Cracks in the Rainbow: Group Commonality as a Basis for Latino and African-American Political Coalitions

By Kaufmann, Karen M. | Political Research Quarterly, June 2003 | Go to article overview

Cracks in the Rainbow: Group Commonality as a Basis for Latino and African-American Political Coalitions


Kaufmann, Karen M., Political Research Quarterly


The focus of this article is on mass attitudes and the propensity of blacks and Latinos to build electoral coalitions. The theoretical argument is that perceived commonality between Latinos and African-Americans is essential to constructing mass political alliances. Using recent public opinion data, this research explores the levels of perceived commonality between blacks and Latinos and in particular studies the process by which Latinos come to feel close to African-Americans. This article tests four main hypotheses: pan-Latino affinity, acculturation, perceived discrimination, and racial identity. Findings suggest that pan-Latino affinity is a robust predictor of Latino/black commonality, but that long-term Latino political acculturation, in its current form, is unlikely to result in particularly high levels of closeness to blacks. The conclusion of the article points to the important role that Latino leadership and political organizations play in promoting strong pan-ethnic identities and suggests that the prospects for future coalitions between African-Americans and Latinos rest, in part, on the development of these more inclusive Latino orientations.

There is power in numbers, and the increasing proportion of ethnic and racial minorities in the United States could represent significant consequences for its electoral politics. Urban settings have long been seen as the primary locus of minority power and minority politics, however election outcomes in large states such as Texas, California, Florida, Illinois, and New York now also frequently hinge on the political decisions of their growing non-white communities. And given the size and importance of these states to the electoral college, minority voters are also salient to presidential candidates. We are in an era of electoral politics where minority voters will not only be increasingly more prevalent, but undoubtedly more consequential as well.

In spite of these growing numbers, political alliances are still essential for the full force of the minority vote to be felt at the ballot box. And yet notwithstanding the apparently rational incentives for minority coalition building, there is little evidence of formal or even informal coalitions between the nation's two largest minority groups, African-Americans and Latinos (Meier and Stewart 1991; Rich 1996). The focus of this article is on mass attitudes and the propensity of African-Americans and Latinos to build electoral alliances. The theoretical premise of this work is that perceived commonality between blacks and Latinos is integral to constructing political associations as the mass level. Recent public opinion data point to an asymmetry in the affinity that African-Americans and Latinos have for one another; blacks see much greater levels of intergroup commonality than do Latinos (Kaufmann 2003). Understanding the factors that lead to this asymmetry motivates this research. In essence, this article looks at two central questions: (1) What factors correspond to higher levels of Latino affinity for African-Americans? (2) How much future potential is there for Latino participation in minority oriented political alliances?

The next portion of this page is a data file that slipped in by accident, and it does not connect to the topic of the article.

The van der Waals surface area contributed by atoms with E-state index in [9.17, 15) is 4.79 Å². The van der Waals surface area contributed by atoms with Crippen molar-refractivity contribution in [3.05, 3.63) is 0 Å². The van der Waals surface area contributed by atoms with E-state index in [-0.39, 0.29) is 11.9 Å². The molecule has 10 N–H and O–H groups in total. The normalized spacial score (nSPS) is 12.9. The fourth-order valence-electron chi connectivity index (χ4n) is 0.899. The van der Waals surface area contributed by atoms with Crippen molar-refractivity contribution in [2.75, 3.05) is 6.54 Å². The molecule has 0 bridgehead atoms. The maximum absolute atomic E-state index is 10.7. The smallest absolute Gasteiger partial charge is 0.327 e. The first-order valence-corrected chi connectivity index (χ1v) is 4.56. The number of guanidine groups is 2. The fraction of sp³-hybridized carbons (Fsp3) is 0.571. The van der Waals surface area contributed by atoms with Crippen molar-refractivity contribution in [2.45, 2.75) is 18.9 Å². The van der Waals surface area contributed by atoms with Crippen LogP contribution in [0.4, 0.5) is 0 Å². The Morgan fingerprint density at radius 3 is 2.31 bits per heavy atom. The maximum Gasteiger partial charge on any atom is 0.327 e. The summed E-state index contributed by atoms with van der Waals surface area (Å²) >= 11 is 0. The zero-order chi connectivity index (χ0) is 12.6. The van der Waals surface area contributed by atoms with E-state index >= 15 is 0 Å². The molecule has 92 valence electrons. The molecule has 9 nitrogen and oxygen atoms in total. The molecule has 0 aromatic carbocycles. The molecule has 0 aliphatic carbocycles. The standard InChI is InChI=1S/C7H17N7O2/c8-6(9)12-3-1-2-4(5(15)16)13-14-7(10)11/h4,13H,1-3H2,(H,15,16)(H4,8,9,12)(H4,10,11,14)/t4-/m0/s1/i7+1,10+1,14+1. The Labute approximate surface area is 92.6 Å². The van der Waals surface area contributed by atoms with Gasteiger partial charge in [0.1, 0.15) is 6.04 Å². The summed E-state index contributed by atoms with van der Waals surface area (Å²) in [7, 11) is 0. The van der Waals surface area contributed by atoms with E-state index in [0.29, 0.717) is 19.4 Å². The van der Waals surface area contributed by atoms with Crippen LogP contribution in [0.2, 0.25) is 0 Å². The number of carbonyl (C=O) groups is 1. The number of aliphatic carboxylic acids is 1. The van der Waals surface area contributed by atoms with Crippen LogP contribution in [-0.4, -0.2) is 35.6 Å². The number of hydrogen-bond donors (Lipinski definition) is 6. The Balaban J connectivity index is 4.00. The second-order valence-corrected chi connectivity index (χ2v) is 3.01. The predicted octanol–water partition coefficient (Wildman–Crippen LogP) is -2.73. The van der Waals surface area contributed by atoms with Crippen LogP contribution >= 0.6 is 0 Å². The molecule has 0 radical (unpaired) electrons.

THE BASIS FOR MINORITY COALITIONS

From a theoretical basis, the question of whether or not Latinos and African-Americans will join political forces has often been approached from the standpoint of shared interests versus intergroup competition (Meier and Stewart 1991;McClain and Karnig 1990; McClain and Tauber 1998; Kaufmann 2003). As many students of minority politics aptly suggest, Latinos and African-Americans share similar objective circumstances in the United States. Both are economically disadvantaged relative to whites; both experience substantial discrimination in housing, education, and employment; and both advocate for enlarging the social welfare state. In spite of these shared interests, competition over jobs, educational resources, housing, and political power often place blacks and Latinos in conflict against one another, and this conflict can act as a powerful barrier to political alliance (Garcia and de La Garza 1977; Henry 1980; Johnson and Oliver, 1989; Waldinger 1996; Borjas 1999). …

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